Region’s Luxury Market Still Strong but Changes Appear Likely

Region’s Luxury Market Still Strong but Changes Appear Likely
The six-bedroom home at 1251 Flagler Drive in Mamaroneck sold for $7 million earlier this year in a deal brokered by Houlihan Lawrence.
Photo credit: Gotham Foto

WHITE PLAINS—The luxury market in Westchester County continues to be strong based on current sales data, however, officials with Houlihan Lawrence tell Real Estate In-Depth that the volatile stock market, rising interest rates and inflation are bound to bring about some changes in the weeks and months ahead.

Anthony Cutugno, Sr. Vice President, Director of Private Brokerage for Houlihan Lawrence, said that there have been material changes in market conditions in the past few weeks that will impact the Westchester County luxury market for the rest of this year.

Gay Prizio, director of Project Marketing at Houlihan Lawrence, said that as of June 16, luxury home sales (priced at $2 million or more) were up 9.5% from the second quarter of 2021, which she said: “was very respectable.” Both Prizio and Cutugno noted that the sales percentage could increase or decrease prior to the end of the month as the company prepares its official second quarter 2022 report.

The current data reflects sales activity from earlier this year when the stock market was booming and lending rates were much lower. In the first quarter of this year, Westchester registered 99 luxury home sales, an increase of 17.9% from the first quarter of 2021.

The median sale price of a Westchester luxury home ($2 million or higher) at the end of the first quarter of 2002 was $2.75 million, up 3.4% from the same period in 2021. The price per-square-foot in the first quarter of this year rose 9.5% to $578. The average days on market stood at 86, down 19.6% from the first quarter of 2021, according to Houlihan Lawrence.

The current Days on Market (as of June 16) has dropped dramatically, down 50% as compared to the second quarter of last year, Prizio said. The percent sale to list price is currently 103%. At the end of the first quarter of this year, that rate stood at 98.4%.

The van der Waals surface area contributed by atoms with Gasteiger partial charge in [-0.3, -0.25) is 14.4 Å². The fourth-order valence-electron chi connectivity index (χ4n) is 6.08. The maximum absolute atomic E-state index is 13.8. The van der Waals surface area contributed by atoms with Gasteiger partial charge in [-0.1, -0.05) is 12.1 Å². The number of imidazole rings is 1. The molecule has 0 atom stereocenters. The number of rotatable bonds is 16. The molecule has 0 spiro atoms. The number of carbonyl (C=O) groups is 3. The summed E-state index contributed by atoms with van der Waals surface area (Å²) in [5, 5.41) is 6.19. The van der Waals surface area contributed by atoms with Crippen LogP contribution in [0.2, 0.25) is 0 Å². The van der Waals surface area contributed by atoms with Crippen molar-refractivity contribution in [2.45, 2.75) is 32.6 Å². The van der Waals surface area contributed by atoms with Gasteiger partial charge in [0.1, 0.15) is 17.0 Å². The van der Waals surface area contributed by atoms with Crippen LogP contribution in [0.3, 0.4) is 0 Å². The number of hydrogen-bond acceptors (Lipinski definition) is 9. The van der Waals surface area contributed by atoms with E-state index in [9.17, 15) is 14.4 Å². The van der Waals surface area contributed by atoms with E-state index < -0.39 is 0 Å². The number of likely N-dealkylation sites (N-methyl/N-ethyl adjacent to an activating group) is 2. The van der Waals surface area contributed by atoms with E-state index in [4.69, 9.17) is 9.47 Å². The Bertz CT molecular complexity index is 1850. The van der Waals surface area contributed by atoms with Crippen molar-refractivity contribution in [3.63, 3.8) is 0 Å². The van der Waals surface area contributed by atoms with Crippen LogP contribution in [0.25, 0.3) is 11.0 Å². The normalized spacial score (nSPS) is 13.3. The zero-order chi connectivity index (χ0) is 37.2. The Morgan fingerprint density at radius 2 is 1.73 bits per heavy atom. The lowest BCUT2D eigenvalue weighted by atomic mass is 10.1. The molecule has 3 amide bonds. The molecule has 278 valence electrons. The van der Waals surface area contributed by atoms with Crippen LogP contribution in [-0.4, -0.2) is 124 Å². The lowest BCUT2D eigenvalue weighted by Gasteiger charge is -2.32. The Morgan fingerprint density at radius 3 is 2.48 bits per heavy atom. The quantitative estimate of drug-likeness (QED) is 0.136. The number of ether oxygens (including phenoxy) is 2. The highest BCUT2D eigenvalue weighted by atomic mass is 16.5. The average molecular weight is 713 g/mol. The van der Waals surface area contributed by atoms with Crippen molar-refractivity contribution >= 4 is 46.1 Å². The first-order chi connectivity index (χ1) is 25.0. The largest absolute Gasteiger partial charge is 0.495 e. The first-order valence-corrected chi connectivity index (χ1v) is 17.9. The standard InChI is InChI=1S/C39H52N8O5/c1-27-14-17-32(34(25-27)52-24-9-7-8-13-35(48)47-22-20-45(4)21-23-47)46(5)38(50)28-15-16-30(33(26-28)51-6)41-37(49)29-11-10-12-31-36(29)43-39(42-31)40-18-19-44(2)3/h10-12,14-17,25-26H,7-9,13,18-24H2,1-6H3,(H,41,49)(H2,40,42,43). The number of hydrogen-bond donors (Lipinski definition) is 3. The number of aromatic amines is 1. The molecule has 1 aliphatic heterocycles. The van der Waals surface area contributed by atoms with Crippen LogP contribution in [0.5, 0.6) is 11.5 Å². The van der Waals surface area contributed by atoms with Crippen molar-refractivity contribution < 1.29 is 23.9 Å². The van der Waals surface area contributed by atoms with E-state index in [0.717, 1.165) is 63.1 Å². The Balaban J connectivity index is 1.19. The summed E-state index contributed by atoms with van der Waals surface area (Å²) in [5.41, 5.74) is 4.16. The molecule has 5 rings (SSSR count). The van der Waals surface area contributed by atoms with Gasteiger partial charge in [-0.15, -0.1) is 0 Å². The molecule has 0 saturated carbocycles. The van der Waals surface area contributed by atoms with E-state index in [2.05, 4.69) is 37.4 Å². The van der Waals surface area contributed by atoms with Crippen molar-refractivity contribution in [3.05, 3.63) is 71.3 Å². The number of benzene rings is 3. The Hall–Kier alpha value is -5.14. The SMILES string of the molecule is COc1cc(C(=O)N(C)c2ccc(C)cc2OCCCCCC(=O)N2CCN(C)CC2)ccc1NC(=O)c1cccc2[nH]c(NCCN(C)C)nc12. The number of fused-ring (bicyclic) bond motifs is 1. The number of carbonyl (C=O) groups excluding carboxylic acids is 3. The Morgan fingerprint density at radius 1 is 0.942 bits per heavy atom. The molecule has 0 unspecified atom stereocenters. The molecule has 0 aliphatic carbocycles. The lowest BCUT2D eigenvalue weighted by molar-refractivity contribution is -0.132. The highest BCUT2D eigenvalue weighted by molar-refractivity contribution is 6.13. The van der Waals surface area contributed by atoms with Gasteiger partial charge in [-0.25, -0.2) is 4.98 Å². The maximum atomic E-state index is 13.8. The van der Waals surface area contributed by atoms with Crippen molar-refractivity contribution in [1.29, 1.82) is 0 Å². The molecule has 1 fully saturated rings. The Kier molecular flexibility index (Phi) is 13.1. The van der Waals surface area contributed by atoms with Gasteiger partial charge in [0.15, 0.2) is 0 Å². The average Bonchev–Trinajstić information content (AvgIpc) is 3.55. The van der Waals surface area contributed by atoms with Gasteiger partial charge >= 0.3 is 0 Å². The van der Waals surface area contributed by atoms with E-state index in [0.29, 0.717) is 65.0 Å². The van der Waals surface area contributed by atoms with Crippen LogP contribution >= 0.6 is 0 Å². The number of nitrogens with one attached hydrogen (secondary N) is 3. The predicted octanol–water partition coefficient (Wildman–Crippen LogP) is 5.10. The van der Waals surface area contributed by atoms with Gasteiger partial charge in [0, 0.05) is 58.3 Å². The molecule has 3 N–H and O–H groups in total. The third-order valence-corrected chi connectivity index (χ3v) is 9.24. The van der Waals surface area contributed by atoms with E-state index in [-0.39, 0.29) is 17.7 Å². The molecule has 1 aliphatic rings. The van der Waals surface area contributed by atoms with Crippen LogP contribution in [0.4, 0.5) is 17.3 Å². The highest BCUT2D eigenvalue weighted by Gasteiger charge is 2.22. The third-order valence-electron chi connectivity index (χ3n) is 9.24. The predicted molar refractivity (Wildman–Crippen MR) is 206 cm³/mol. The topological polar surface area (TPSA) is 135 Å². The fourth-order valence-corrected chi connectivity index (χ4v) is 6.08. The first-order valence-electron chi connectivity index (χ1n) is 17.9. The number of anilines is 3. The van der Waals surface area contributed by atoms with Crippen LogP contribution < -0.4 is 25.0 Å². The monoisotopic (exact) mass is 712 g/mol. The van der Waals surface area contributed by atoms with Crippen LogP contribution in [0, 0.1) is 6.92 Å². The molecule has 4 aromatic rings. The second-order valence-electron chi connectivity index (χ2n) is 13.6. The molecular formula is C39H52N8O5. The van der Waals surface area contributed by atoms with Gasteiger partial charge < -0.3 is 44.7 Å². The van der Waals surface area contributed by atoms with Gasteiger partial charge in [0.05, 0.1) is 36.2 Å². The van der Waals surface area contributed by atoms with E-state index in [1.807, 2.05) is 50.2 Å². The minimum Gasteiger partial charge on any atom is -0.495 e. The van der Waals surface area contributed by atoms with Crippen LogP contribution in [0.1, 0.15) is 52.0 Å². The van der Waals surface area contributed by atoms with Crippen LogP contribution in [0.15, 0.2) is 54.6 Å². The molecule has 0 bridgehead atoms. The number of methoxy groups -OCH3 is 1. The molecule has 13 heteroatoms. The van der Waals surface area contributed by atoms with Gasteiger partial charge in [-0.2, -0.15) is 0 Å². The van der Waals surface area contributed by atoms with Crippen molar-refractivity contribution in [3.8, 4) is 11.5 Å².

“These statistics point to a very strong market on paper, but what we are seeing now is the market does feel like there is a shift going on,” Prizio said.

Cutugno added, “Our second quarter numbers are going to look very good, but that is reflective of first quarter sales and first quarter pendings. And, as we are moving into the second quarter and into the third quarter, we think and we are anticipating that is where we are going to see the statistical shift because there is just such a delay in the data.”

He said the events of the last several weeks with inflation at 8.6%, lending rates approaching 6% and dramatic declines in stock value have had a psychological effect on luxury home buyers and sellers.

“We are getting more calls for listings than we have had in a long time,” Cutugno said. “We are very busy meeting with sellers and reducing prices on properties that obviously didn’t trade during what has been the best two years that we have ever really seen.”

He noted that in the previous three days, there had been 26 reductions in prices on homes priced at $1 million or more in Westchester County. Prizio said that price reductions in the luxury market in Westchester have been rare and the recent volume of price reductions have been the most seen by the brokerage firm in a long time.

Cutugno related that the recent spike in new listings in the luxury market may be a case of some property owners questioning whether they missed the boom market.

The rather new market conditions are also causing luxury deals that were pending fall apart due to a number of reasons, including the higher cost of financing, he added.

The current economic climate is causing at least some sellers to be nervous.

Cutugno said that it is too early to tell how the luxury market in Westchester will perform in the third and fourth quarters, but noted that there is no cause for panic at this time.

“I think quite frankly that we are very happy to have listing calls because we have been so desperate for new listings,” he said. “Our basket is empty and quite frankly we were so fortunate. The one thing that COVID did for our luxury market was absorb the inventory that was out there. Now, we are happy to be getting these calls to have new properties to promote and we hope that we will continue to sell them.”

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